Tuesday, February 24, 2009

A Couple of Thoughts on Writing History

History has a crap reputation. The nature of the beast. History is written by the last man standing. He has a vested interest in making his own crap smell sweet.

That accounts for the tone. History texts often read dry and self-righteous. And they sound all boring and know-it-all-y. But really? It’s an act.

History gets to be more fun when you realize it’s a puzzle. If he lied because he wanted to look more kind and she lied in order to look more successful and that group over there lied because they knew everyone would hate them if the truth came out, well then, what’s left?

The answers we shake out when we look in the right places and with our arms properly akimbo.


The soft places between the lies where truth comes to fall.

***

This is the first of a series of posts I wrote for my week on Moments in Crime that I’m going to re-post here. My feeling is that the readership of this blog is different and I like a few of those posts well enough to drag them over here. Another reason is this: since Death Was in the Picture is a very recent release and reviews are appearing with some regularity, I don’t want it to be all BSP all the time around here. (And I do like to share those reviews with you here!) On the other hand, I’m very close to completing my current work in progress, so a lot (almost all!) of my energy is focused on that right now. More news on that in a while.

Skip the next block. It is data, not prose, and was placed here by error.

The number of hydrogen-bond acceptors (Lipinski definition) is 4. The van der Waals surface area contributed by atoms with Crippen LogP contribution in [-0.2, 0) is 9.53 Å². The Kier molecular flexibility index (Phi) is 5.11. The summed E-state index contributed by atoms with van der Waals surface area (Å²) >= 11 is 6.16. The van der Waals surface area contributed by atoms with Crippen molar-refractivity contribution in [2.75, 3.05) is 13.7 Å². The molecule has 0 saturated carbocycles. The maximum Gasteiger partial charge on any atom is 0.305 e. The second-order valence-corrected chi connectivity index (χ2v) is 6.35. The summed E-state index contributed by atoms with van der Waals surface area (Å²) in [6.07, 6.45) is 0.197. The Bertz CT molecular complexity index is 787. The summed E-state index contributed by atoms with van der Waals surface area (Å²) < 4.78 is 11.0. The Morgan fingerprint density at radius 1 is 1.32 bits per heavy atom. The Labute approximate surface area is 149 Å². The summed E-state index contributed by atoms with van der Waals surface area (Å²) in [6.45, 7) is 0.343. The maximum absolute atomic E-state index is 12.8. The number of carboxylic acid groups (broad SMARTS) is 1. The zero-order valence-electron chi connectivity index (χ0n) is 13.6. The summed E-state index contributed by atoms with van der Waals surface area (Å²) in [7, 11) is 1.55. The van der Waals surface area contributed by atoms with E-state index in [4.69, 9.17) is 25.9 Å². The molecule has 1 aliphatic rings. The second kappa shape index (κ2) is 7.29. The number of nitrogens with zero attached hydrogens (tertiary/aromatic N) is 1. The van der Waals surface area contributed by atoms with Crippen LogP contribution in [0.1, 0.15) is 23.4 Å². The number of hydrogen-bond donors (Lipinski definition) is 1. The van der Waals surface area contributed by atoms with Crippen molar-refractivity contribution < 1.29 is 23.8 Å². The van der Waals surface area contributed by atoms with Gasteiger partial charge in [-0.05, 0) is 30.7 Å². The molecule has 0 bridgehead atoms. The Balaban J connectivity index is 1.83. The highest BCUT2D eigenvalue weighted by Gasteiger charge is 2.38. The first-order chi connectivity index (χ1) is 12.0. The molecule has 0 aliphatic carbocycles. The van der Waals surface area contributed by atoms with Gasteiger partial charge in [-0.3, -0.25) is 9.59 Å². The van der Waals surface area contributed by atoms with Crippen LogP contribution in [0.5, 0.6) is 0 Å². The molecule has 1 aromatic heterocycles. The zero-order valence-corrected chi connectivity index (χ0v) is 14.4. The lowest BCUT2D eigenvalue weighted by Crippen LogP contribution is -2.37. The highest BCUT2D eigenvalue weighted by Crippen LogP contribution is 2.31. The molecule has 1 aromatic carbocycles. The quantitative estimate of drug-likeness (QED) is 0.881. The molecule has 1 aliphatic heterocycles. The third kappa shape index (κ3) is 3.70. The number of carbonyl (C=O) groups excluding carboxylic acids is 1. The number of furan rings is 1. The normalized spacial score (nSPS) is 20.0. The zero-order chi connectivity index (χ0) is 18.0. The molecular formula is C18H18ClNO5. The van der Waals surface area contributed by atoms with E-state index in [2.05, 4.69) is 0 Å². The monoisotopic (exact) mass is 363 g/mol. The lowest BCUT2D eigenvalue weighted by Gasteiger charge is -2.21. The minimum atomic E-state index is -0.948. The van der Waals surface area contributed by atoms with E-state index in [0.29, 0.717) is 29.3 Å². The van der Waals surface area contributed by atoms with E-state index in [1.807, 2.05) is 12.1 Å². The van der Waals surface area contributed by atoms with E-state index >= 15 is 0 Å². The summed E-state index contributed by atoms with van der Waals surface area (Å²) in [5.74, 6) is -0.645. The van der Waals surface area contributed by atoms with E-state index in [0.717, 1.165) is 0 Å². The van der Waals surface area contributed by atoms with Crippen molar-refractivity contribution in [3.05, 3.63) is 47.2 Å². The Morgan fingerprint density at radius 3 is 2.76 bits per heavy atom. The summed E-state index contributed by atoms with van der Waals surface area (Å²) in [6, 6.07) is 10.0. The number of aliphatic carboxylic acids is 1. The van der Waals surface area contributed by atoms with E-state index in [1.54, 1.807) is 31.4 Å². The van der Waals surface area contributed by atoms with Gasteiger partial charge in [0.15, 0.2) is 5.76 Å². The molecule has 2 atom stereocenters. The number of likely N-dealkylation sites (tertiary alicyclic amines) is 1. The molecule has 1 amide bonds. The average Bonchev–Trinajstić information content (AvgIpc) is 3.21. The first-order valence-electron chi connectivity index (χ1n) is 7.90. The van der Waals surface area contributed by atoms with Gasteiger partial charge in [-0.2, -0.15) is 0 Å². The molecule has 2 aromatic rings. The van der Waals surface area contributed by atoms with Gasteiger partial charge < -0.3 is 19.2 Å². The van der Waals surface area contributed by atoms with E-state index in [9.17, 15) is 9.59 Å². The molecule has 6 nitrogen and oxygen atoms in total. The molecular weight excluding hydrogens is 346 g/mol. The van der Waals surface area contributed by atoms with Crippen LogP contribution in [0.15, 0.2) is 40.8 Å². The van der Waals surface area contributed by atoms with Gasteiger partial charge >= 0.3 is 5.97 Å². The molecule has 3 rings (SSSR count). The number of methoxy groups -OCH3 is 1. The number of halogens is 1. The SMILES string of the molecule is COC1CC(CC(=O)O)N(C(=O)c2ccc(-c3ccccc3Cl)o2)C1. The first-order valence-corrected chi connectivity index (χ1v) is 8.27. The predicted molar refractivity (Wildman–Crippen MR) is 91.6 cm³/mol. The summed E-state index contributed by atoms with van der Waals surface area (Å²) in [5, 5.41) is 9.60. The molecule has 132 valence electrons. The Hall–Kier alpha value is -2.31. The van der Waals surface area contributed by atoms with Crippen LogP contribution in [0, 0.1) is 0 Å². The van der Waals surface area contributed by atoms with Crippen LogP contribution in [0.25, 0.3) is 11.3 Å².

In the meantime, I’ll cut the BSP with a bit of previously seen material and hope that, in the long run, you’ll forgive the gentle indiscretion.

1 comment:

Peter Rozovsky said...

There was s time when writing history was considered an art, not a science. And even in our more recent scientific times, some historians have been thrilling writers, Fernand Braudel and some of his followers, for instance.

I know that our earliest historians wrote as if they were on the scene, but their current popular-history followers give me the creeps when they try the same thing. I'll occasionally pick up a book of history at a bookshop, and if it begins by setting a scene -- It was a bleak, windy day in Washington. Abraham Lincoln turned to his secretary of war and ... -- I put the book back down.

We might want to redefine history as accurate, good writing, but perhaps we should redefine good writing first.
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